Dan Pompili, Kiera Manion-Fischer and David Knox | The Gazette
Streets need to be repaired. No argument there. But do so many have to be torn up at the same time?
That’s the question motorists are asking as they weave through the maze of orange cones and barrels dotting downtown Medina.
Mayor Dennis Hanwell said his office is handling between five and 10 calls a day from motorists either asking or complaining about roadwork clogging the streets leading to and from Public Square.
Hanwell said the complaints are understandable: It’s hard to get anywhere in the county without traveling through downtown Medina. That’s because four major highways — state Routes 18, 57 and 3, and U.S. Route 42 — all run through Public Square.
“There are delays any time you have construction projects like this,” Hanwell said.
But this year traffic congestion is especially bad because the Ohio Department of Transportation is repaving two major roadways — Route 18 east and west of the city and Route 57 south of the city — simultaneously.
Compounding the disruption for the past several weeks are road and lane closings to allow city workers to replace the century-old water lines along the south and east sides of Public Square.
A further aggravation to motorists trying to get to or from Interstate 71 is the closing of East Smith Road, near River Styx Road, in Montville Township for a $432,000 federally funded bridge reconstruction. East Smith Road, which runs parallel to Route 18, won’t reopen until Oct. 3.
City Engineer Patrick Patton said the $472,000 water line project around Public Square, being done by Fechko Excavating, should be completed in about a week.
Patton said he had hoped the water lines would be installed before ODOT began resurfacing. But the work was delayed by bad weather.
Patton said he didn’t want to wait until after the repaving was done.
“We didn’t want to have to dig up the new pavement,” he said.
The repaving is not expected to be finished until the end of October.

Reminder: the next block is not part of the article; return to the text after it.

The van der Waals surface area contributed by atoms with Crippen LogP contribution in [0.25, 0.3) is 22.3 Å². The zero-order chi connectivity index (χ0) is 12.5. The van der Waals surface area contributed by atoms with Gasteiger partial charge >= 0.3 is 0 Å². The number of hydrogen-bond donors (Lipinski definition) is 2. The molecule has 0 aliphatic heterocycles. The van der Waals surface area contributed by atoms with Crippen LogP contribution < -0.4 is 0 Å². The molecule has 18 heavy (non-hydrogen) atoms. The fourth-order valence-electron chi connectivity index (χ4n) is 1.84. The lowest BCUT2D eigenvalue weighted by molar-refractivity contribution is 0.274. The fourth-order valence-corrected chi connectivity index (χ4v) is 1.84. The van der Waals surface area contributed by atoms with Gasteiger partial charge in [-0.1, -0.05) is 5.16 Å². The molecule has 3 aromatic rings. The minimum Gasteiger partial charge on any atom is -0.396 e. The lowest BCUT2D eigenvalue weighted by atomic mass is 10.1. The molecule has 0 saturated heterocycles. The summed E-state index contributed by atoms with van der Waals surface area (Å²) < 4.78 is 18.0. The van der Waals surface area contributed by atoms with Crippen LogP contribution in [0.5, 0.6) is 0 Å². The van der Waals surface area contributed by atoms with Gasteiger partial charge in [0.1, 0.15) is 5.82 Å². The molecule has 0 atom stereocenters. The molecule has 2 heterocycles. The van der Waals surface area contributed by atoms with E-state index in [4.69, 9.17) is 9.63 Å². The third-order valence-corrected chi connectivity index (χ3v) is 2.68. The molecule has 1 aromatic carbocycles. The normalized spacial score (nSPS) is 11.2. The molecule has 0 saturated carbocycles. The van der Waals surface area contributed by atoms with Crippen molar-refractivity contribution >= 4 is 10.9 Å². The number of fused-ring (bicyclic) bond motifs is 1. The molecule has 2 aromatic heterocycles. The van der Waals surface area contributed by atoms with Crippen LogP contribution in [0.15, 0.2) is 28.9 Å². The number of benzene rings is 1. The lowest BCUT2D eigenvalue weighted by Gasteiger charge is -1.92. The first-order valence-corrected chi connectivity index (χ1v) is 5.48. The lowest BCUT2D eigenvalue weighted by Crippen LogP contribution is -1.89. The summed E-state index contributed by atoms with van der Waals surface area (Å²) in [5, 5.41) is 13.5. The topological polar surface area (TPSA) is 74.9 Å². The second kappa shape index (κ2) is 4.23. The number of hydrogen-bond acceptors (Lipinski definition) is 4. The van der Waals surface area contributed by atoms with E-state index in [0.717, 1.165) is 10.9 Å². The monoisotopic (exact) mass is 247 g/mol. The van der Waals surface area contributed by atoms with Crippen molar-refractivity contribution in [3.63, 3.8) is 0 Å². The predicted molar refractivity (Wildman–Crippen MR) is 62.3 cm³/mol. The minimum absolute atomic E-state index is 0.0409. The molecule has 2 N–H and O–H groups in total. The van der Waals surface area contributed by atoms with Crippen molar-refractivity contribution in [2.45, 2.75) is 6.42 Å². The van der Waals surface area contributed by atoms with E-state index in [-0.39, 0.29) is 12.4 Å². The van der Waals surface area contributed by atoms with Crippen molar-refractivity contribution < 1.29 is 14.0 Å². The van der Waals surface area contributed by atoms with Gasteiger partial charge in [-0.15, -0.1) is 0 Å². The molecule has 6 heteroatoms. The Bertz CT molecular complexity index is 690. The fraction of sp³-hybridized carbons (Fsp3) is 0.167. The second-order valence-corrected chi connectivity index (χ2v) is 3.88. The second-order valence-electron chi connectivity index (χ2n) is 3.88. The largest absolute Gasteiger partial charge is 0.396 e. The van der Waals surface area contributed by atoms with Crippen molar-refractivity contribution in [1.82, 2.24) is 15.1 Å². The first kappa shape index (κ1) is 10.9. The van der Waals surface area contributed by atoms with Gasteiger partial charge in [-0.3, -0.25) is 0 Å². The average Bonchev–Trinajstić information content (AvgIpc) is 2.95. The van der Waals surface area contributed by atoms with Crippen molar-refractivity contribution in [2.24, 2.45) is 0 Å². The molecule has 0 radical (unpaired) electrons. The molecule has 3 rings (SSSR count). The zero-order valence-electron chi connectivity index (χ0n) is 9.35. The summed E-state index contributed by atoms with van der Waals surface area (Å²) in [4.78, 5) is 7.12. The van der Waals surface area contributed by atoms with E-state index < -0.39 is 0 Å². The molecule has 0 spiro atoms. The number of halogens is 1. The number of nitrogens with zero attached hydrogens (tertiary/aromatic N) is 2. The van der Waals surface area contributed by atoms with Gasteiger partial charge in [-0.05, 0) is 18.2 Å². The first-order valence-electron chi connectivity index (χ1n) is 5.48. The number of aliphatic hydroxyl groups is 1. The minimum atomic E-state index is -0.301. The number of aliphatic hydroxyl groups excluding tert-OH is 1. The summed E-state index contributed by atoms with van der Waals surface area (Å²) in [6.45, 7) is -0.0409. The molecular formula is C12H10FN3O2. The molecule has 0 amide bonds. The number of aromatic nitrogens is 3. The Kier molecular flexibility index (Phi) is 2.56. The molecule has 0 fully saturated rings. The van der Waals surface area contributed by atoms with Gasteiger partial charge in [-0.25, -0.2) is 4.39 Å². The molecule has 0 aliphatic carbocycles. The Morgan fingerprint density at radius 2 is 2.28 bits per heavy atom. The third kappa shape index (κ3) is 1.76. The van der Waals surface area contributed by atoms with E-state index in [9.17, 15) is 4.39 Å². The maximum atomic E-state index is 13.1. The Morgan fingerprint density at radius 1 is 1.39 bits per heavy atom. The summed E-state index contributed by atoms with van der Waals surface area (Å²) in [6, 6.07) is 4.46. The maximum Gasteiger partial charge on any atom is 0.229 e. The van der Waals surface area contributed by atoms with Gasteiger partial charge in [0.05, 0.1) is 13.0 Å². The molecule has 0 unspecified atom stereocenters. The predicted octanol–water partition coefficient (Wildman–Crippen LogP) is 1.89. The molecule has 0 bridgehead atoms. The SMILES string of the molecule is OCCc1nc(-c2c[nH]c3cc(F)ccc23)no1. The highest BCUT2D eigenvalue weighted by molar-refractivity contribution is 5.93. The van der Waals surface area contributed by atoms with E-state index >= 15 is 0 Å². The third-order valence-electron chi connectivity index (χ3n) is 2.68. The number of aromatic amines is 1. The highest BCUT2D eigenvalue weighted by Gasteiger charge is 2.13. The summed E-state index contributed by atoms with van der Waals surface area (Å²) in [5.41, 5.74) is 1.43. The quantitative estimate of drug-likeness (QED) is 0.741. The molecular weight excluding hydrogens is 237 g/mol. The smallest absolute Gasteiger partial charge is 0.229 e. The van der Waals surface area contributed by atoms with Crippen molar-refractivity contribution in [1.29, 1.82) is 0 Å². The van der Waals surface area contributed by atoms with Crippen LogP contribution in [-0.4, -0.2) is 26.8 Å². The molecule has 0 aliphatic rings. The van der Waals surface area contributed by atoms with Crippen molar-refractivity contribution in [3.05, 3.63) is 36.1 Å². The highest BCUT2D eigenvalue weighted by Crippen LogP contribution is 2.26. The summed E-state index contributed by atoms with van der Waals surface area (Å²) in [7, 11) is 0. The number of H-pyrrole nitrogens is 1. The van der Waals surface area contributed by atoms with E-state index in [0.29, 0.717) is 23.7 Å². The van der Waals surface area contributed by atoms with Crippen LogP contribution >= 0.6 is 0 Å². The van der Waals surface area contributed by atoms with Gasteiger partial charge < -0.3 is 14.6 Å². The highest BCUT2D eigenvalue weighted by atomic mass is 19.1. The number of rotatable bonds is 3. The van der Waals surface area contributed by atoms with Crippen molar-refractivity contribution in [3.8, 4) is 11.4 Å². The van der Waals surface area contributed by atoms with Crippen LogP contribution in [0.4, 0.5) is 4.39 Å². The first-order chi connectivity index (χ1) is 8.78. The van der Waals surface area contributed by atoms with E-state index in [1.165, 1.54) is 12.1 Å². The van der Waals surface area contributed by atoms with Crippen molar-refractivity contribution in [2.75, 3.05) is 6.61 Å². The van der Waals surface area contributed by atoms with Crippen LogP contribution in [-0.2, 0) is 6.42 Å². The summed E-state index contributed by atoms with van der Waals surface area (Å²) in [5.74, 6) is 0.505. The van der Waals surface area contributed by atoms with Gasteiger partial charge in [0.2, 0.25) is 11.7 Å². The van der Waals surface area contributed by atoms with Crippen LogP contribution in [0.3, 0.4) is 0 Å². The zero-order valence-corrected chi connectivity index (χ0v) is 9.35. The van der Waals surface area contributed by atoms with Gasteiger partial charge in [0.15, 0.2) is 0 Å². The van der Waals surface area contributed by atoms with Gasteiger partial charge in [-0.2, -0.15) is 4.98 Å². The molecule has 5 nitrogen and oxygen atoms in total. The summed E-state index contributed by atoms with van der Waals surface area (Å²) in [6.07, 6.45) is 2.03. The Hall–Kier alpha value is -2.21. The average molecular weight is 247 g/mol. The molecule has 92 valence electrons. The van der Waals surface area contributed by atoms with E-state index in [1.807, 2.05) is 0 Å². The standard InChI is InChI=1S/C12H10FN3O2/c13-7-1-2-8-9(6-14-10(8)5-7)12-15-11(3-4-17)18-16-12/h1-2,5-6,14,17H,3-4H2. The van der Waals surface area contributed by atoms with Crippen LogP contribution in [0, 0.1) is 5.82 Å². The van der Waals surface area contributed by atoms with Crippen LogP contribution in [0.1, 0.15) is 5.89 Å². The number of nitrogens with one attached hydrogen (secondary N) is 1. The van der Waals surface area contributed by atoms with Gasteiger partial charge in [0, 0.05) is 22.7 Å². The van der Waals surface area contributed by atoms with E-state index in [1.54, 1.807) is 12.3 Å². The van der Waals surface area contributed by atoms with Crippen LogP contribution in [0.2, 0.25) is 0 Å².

ODOT District 3 Deputy Director Allen C. Biehl said the state schedules repaving projects based on maintenance cycles.
“We don’t want to have to come out more often than we have to because we know it’s a huge inconvenience,” he said. “When you get into the square, we understand it can be a challenge to move traffic while we’re working, but we prefer to get in and out so you don’t have to see us again for another cycle.”
A cycle usually runs eight to 12 years between resurfacing projects.
ODOT is scraping off the old asphalt and applying new layers on three of the city’s main arteries:
n The western portion of Route 18, along West Liberty Street, from Public Square to State Street, and eventually to the western city limits.
n The eastern portion of Route 18, along East Washington Street, from Public Square to the city’s eastern limits, near Medina Hospital.
n Route 57, from Public Square, along South Broadway Street and Wadsworth Road to the city’s southern limits, near Sugarhouse Lane.
ODOT spokeswoman Christine Myers said the resurfacing has taken longer around Public Square because the contractor, Kokosing Construction, of Fredericktown, had to grind down the road deeper and is now laying down an intermediate layer of asphalt. That middle layer will be completed by week’s end.
“You’re going to have a more durable surface in that area,” she said.
Myers said the final layer of pavement will be laid down all at once for all the roadways, beginning in mid-October.
The $2 million project is part of the Urban Paving Program through the Federal Highway Administration, which provides money annually for state and federal road maintenance and is administered by ODOT.
The project cost is split 80 percent to 20 percent between the state and city.
Medina’s share of the cost is $400,000.
Next year, ODOT plans to resurface state Route 3 and U.S. Route 42 within Medina.
That project has not been bid out yet, but Myers said the project will run from mid-May to mid-October.
Hanwell said some business owners have been understanding.
“I’ve also run into a number of business owners who have been very complimentary,” he said. “They appreciate that they can still get to their businesses.”
The roadwork has cost some downtown businesses.
Hershey’s Barber Shop, 106 W. Washington St., closed early Tuesday and a sign on the front door blamed the construction work.
But Diane Kiser, of the Medina County Convention and Visitors Bureau, 32 Public Square, said the traffic problems aren’t keeping many people from coming downtown.
“They may complain about getting through the city, but I see a lot of people walking downtown,” she said Tuesday. “Today has been quite busy on the square.”
The most difficult time is the morning commute, Hanwell said.
“We’re seeing the most backup during the morning rush hour,” he said.
Hanwell said the contractor for the water line replacement is trying to get work done between 9 a.m. and 3 p.m. each day so as not to be in the way of school buses going to Garfield Elementary School, 234 S. Broadway St.
Contact reporter Dan Pompili at (330) 721-4012 or firstname.lastname@example.org. Contact reporter Kiera Manion-Fischer at (330) 721-4049 or email@example.com. Contact managing editor David Knox at (330) 721-4065 or firstname.lastname@example.org.